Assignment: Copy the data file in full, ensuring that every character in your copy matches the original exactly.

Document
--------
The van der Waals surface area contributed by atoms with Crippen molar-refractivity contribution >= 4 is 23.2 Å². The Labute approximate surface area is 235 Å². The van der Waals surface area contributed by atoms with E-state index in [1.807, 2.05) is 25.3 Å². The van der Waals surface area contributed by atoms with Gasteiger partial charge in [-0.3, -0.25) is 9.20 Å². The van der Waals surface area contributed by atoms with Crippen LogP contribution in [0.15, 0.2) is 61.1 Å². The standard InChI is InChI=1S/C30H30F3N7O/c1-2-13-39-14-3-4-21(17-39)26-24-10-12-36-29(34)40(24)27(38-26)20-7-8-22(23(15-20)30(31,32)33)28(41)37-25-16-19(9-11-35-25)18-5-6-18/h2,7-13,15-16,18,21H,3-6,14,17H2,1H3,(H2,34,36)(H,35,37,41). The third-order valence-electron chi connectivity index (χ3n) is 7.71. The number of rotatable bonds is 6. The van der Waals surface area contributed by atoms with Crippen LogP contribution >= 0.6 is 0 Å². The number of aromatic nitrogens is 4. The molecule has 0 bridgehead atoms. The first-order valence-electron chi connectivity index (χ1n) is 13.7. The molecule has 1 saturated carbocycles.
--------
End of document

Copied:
The van der Waals surface area contributed by atoms with Crippen molar-refractivity contribution >= 4 is 23.2 Å². The Labute approximate surface area is 235 Å². The van der Waals surface area contributed by atoms with E-state index in [1.807, 2.05) is 25.3 Å². The van der Waals surface area contributed by atoms with Gasteiger partial charge in [-0.3, -0.25) is 9.20 Å². The van der Waals surface area contributed by atoms with Crippen LogP contribution in [0.15, 0.2) is 61.1 Å². The standard InChI is InChI=1S/C30H30F3N7O/c1-2-13-39-14-3-4-21(17-39)26-24-10-12-36-29(34)40(24)27(38-26)20-7-8-22(23(15-20)30(31,32)33)28(41)37-25-16-19(9-11-35-25)18-5-6-18/h2,7-13,15-16,18,21H,3-6,14,17H2,1H3,(H2,34,36)(H,35,37,41). The third-order valence-electron chi connectivity index (χ3n) is 7.71. The number of rotatable bonds is 6. The van der Waals surface area contributed by atoms with Crippen LogP contribution >= 0.6 is 0 Å². The number of aromatic nitrogens is 4. The molecule has 0 bridgehead atoms. The first-order valence-electron chi connectivity index (χ1n) is 13.7. The molecule has 1 saturated carbocycles.